Histology: Chapter 3:SIMPLE EPITHELIUM

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SIMPLE EPITHELIUM

A. SIMPLE EPITHELIUM. This type of epithelium has one layer of cells.

1. Simple squamous. This “pavement epithelium” has flattened scale-like or plate-like cells.

a. On Slide 118, Kidney (PASH) locate the parietal layer of Bowman’s capsule surrounding the glomeruli (blood capillaries). Identify the layer of simple squamous epithelium which forms the parietal layer of Bowman’s capsule. These cells rest on a pink-staining basement membrane. Note that you can see only the nuclei clearly; the attenuated cytoplasm is indistinct.

b. On slide 18, Spleen (H&E), locate the connective tissue capsule that covers the spleen and note the simple squamous epithelium covering the capsule. This lining is called the mesothelium. A mesothelium is defined as a single layer of flattened cells forming an epithelium that lines serous (body) cavities. Note the shapes of the cells. In some regions, they may appear to be slightly cuboidal.

2. Simple cuboidal. The height of each component cell is approximately equivalent to its width.

a. On slide 114, Kidney (H&E), locate segments of kidney tubules lined with simple cuboidal epithelium. In this type of epithelium the nucleus is round and located in the center of the cell. Other segments of a kidney tubule may be lined by epithelial cells ranging from simple squamous to low columnar or pyramidal (modified columnar) in shape. On slide 118, Kidney (PASH) note how well the PAS stain demonstrates the basement membranes underlying the various epithelial. Cells of different heights are also readily observed on this slide.

3. Simple columnar. The height exceeds the width of the cell.

a. On slide 140, duodenum, (PASH), observe the layer of columnar cells that cover the villi. The ovoid nuclei are located in the lower one-half of the cells. Study the shapes of the cells, the location of the nuclei and the specialization of the free surface. These columnar cells are absorptive cells that have microvilli forming a striated border and covered by a PAS-positive glycocalyx. Goblet cells, which are columnar cells modified to secrete mucus, can be seen interspersed among the absorptive columnar epithelial cells. The goblets in these cells exhibit heavy PAS staining.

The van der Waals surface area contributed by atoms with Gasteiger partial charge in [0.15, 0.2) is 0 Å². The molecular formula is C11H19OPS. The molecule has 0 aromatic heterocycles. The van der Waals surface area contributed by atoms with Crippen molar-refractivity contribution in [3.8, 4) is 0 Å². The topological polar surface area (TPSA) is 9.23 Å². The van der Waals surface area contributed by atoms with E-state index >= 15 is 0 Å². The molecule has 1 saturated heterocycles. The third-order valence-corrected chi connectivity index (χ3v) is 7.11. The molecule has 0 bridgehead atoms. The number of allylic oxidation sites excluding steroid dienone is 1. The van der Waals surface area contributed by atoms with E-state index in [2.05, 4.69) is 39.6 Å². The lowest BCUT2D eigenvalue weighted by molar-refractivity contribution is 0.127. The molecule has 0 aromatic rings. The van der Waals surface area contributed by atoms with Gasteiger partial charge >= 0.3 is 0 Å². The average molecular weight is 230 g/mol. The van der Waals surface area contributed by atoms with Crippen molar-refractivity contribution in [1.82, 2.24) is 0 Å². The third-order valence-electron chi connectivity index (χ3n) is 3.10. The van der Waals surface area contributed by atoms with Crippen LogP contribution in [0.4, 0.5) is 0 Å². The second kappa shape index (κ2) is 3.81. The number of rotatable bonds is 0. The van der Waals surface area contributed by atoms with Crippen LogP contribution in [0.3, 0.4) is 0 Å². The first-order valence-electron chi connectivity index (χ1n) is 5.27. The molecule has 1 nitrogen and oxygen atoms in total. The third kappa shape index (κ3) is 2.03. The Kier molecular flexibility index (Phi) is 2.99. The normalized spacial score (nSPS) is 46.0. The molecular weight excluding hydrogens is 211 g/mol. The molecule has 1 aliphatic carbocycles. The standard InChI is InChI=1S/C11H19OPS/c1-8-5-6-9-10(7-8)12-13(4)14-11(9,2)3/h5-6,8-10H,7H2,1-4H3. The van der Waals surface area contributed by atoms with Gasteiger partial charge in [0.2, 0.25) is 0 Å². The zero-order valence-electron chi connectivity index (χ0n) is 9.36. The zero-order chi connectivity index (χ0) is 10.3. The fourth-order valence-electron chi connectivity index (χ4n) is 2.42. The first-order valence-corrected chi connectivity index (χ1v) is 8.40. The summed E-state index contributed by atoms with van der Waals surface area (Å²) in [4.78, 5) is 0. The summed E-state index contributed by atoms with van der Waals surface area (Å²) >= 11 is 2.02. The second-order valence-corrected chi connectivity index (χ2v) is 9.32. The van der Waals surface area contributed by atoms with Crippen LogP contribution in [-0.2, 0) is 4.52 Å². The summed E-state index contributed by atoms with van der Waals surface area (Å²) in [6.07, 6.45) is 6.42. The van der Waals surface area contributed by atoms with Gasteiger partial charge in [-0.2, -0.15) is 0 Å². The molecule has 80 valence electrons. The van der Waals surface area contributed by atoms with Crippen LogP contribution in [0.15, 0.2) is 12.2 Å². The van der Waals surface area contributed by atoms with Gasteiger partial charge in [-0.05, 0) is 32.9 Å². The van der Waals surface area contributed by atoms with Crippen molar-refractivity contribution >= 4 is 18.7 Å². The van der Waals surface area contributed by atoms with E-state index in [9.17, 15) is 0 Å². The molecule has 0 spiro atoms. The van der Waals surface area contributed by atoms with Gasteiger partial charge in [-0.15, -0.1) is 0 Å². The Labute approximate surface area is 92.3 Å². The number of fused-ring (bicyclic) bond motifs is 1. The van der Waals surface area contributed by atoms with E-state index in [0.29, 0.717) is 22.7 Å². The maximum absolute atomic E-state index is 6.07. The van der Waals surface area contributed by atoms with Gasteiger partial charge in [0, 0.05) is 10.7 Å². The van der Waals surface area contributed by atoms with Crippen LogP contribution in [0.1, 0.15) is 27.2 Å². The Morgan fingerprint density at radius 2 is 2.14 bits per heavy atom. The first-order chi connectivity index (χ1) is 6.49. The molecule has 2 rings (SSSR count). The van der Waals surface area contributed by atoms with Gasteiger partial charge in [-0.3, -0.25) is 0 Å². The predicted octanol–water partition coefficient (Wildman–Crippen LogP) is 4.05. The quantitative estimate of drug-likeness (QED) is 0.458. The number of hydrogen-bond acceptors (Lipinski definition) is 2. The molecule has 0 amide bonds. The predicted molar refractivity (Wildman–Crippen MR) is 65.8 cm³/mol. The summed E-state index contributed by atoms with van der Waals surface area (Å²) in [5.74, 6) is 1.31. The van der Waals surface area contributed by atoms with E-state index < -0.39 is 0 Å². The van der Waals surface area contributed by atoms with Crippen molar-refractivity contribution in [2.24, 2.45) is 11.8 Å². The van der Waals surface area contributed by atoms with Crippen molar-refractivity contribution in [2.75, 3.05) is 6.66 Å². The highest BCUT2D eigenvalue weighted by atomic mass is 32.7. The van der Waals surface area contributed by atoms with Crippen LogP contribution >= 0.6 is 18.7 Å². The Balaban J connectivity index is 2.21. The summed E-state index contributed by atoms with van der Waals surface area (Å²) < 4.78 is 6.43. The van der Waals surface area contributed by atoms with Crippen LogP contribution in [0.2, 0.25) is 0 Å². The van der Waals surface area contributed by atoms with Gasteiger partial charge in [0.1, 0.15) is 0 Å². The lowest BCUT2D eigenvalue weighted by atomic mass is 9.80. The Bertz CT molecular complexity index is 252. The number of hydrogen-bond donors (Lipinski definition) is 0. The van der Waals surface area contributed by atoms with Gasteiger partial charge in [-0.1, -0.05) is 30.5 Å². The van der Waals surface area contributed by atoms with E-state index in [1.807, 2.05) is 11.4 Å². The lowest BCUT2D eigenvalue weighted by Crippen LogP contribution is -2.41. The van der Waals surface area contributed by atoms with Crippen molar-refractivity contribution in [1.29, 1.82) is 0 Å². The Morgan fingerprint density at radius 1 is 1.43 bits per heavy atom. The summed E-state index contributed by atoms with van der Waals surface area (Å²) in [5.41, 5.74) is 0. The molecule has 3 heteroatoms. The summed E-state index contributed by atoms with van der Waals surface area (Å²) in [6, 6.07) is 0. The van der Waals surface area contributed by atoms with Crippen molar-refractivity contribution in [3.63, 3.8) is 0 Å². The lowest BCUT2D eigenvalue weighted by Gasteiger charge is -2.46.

4. Pseudostratified. In this type of simple epithelium the nuclei of the cells appear in irregular layers and may give the false impression that the cells themselves are stratified. In a pseudostratified epithelium all the cells reach the basement membrane even though the nuclei lie at different levels in the tissue. Only the tall cells, however, reach the free surface.

a. On slide 2, Trachea (H&E), identify the pseudostratified columnar ciliated epithelium which lines the lumen of the trachea. Find an area where the epithelium is intact; it is torn off in places. The epithelium rests on a thick basement membrane. Scattered throughout the epithelium are numerous goblet cells that produce a mucous secretion that traps inspired particles. Study the position of the nuclei. Note once again the cilia of the tall cells of the pseudostratified columnar epithelium.


b. On slide 6, Epididymis (H&E), is a section through the epididymis, a highly coiled genital duct of the male. The cross and oblique sections of this duct are the most numerous of the tubular structures on this slide. Study the pseudostratified columnar epithelium lining the lumen of the epididymis. Goblet cells and cilia are lacking and the basement membrane is not as prominent as it is for the epithelium of the trachea. Tall columnar cells with stereocilia are present. Smaller basal cells can be identified by observing their nuclei that are located close to the basement membrane.